Is the slowdown cyclical or structural?

The current debate among economists is whether the current slowdown is cyclical or structural. The government probably thinks it is more cyclical in nature. But that ignores the fact that cyclical slowdowns are recessionary. A recession is two consecutive quarters of slow growth, but the Indian economy has been slowing down for quite some time and despite having successive interest rate cuts this year and the fiscal deficit reaching 102% of the 2019 annual budget, the economy has yet to show any positive signs.

According to Fitch Ratings, the Indian economy grew by 4.7% in the July-to-September quarter, the lowest in six years. It’s quite evident that the current slowdown is depressionary rather than recessionary in nature. A depression is a sustained period of below-trend growth with no signs of collapse or getting back on trend. For example, if a country’s trend growth is 5-6% and it is currently growing at 3-4%, then the 2-percentage-point gap is a depressed growth. Depressions are persistent and structural in nature, which take decades to resolve. Structural problems cannot be solved with cyclical solutions.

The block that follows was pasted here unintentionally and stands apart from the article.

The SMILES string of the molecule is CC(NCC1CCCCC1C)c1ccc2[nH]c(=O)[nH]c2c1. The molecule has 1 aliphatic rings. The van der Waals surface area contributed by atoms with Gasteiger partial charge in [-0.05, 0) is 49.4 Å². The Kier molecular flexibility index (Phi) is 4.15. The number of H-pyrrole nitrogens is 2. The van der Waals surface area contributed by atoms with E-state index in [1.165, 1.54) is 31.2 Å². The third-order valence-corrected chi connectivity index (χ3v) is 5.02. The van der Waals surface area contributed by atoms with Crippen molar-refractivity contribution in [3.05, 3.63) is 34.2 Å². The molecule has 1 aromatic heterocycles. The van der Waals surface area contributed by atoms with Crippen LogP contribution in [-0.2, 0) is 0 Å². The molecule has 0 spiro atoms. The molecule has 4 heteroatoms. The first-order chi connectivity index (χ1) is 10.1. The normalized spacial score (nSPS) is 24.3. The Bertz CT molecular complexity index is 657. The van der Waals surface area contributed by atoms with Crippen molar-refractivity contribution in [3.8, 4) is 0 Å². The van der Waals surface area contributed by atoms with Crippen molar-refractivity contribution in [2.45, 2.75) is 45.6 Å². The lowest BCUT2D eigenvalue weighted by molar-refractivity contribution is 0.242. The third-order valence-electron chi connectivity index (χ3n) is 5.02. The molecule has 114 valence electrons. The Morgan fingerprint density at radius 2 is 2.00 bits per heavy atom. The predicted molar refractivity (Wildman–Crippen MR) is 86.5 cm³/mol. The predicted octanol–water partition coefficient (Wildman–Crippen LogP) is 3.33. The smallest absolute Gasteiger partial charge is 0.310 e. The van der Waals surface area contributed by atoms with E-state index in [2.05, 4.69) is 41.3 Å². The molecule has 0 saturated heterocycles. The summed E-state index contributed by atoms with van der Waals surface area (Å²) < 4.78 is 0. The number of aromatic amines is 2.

An economy based on creating value

India needs urgently to start the second wave of reforms (since 1990) in order to address structural challenges faced by the economy, such as slowing demand, low saving rates, complex labor laws and land reforms. Relaxation of capital controls is one of the best ways to attract foreign investment. Apart from that, India needs to take bold steps in the capital market with more focus on connecting rural India, which accounts for 80% of consumption demand.

It should focus more on research and product development rather than the more traditional focus on manufacturing and assembly. India needs to move up the value chain and progress from being primarily a service provider for many different industries, to becoming an innovator across industries, and indeed, many parts of the local and global economy.

India needs to focus on three key factors: competition, deregulation, and market access. A long-term strategy for sustainable growth in the next few decades should be built to counter the threats posed by artificial intelligence (AI) and automation. For that, an economy based upon on innovation and creation of intellectual property will be vital for sustainable growth. In the future, countries high in IP activity and a strong culture to boost innovation will have a large share of world GDP.

We Indians have already missed the opportunity to reap the benefits of the demographic dividend, but we need to capitalize on human resources efficiently. It’s a race against time, and if the current administration keeps prioritizing settling the political agenda (as it appears from five years’ experience) and ignoring the economic woes, then there is a greater chance of the Indian economy heading for structural breakdown within a few years.